Discover more from The Fitler Focus
Schuylkill River Park’s 10-Year Master Plan: Slow But Steady Progress at the Two-Year Mark
By C.M. Crockford
In October 2021, the Friends of Schuylkill River Park unveiled their 10-year master plan for the beloved Fitler Square neighborhood park. Now, two years in, the scorecard shows slow but steady progress.
Thanks for reading The Fitler Focus! Subscribe for free to receive new posts and support local journalism.
To create the master plan, Friends of Schuylkill River Park, a non-profit, partnered with Hinge Design. The firm surveyed the public about their aspirations and their frustrations. They performed 68 on-site interviews, collected 424 surveys, and engaged with the community in other ways, according to the master plan document.
They landed on a list of 7 near-term goals and 4 longer-term goals.
The near-term goals, defined as projects that could be completed in 2-10 years, include:
Making the community garden feel less exclusive and more accessible to the public
Consolidating the basketball and multi-court spaces
Developing additional youth play areas
Enhancing areas for social gatherings with “flexible seating…and other group gathering amenities”
Enhancing the dog park
Upgrading the current recreation center
Improving physical signage and maintaining a better online presence
The long-term goals, defined as projects that would take over 10 years to complete, include:
Achieving arboretum status for the park
Enhancing the primary park entry
Optimizing the athletic fields and tennis court layout
Introducing new water play features
Improvements are steadily getting checked off. The basketball court’s backboards and rims were fixed through local fundraising, and the Friends have brought more moveable furniture and picnic tables into the space. Markward Playground has been resurfaced, and the park achieved Level I arboretum status in 2022, though the inventory and tagging of every tree still needs to be finished.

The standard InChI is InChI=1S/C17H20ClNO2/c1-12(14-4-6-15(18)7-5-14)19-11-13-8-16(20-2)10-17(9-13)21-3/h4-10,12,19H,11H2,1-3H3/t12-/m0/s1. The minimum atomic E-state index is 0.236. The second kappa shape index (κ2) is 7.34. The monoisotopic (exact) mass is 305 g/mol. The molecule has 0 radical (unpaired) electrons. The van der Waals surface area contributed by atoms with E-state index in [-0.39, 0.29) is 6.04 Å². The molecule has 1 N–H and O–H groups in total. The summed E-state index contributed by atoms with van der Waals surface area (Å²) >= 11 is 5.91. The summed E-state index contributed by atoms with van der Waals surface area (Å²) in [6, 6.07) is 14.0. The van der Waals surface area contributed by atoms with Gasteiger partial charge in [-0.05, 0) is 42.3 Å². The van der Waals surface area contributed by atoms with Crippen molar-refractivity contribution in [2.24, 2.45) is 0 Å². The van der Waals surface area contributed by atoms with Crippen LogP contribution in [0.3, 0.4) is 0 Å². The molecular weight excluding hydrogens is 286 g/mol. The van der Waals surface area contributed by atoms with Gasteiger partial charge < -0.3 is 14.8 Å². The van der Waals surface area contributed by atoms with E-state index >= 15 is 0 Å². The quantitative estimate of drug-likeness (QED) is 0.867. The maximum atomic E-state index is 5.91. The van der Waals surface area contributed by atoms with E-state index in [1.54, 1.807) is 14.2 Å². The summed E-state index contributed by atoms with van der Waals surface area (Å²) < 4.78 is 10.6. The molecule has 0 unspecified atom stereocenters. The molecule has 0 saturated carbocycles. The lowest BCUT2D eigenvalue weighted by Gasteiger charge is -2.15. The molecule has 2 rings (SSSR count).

Larger efforts have yet to take flight. The plan to unify the basketball courts with the adjacent multi-court, and to tie them together with a ground mural, has not been realized. Neither has the proposed installation of bleacher seating for spectators.
Proposed improvements to the popular dog park have also yet to commence. These include more viewing areas for dog park spectators, better drainage, and easier access to trash cans for dog waste.
The Saga of the Recreation Center
But perhaps the largest as-yet-unrealized improvement is the redevelopment of the recreation center.
The plan cites how the recreation center on Pine and Taney obstructs views of the park’s entrance, is built with materials that make it impossible to glimpse inside, and feels cut off from the rest of the area.
One initial idea was to develop a new recreation center on 26th and Pine instead.
Lindsey Bingaman, the President of FSRP, took her seat after the master plan was released, but was there for several 2020 Zoom meetings going over the details.
In a phone call, she explained that the proposal to build a rec center at the new location was contentious, to say the least. Bingaman was shocked at the hostility from local residents, in part over a larger building on the block which could obstruct their view.
The FSRP President said that when they took a fresh look at the plans for a new building on Pine, as well as the idea of a different location on Spruce Street, the group decided to make improvements to the current recreation center instead.
Redeveloping the rec center at its current site presents its own challenges. A significant concern is its susceptibility to flooding, as indicated in the master plan. Schuylkill River Park has two designated Special Flood Hazard Areas: one with a yearly 1% flood risk and the other with a 0.2% risk. The rec center is situated within the higher-risk zone. The master plan acknowledges that the rec center “endured significant flooding in the summer of 2021 during Hurricane Ida.”
No major works regarding the rec center have started yet. In an FAQ posted on their website, the Friends concede that changes to the rec center are “all aspirational and years away. If it did happen,” they continue, “it would go through heavy community engagement with PP&R, neighbors, consultants, and anyone else with vested interests.”
There are eight years to go on the master plan’s timeline. The full plan is accessible at the Friends of Schuylkill River Park’s website.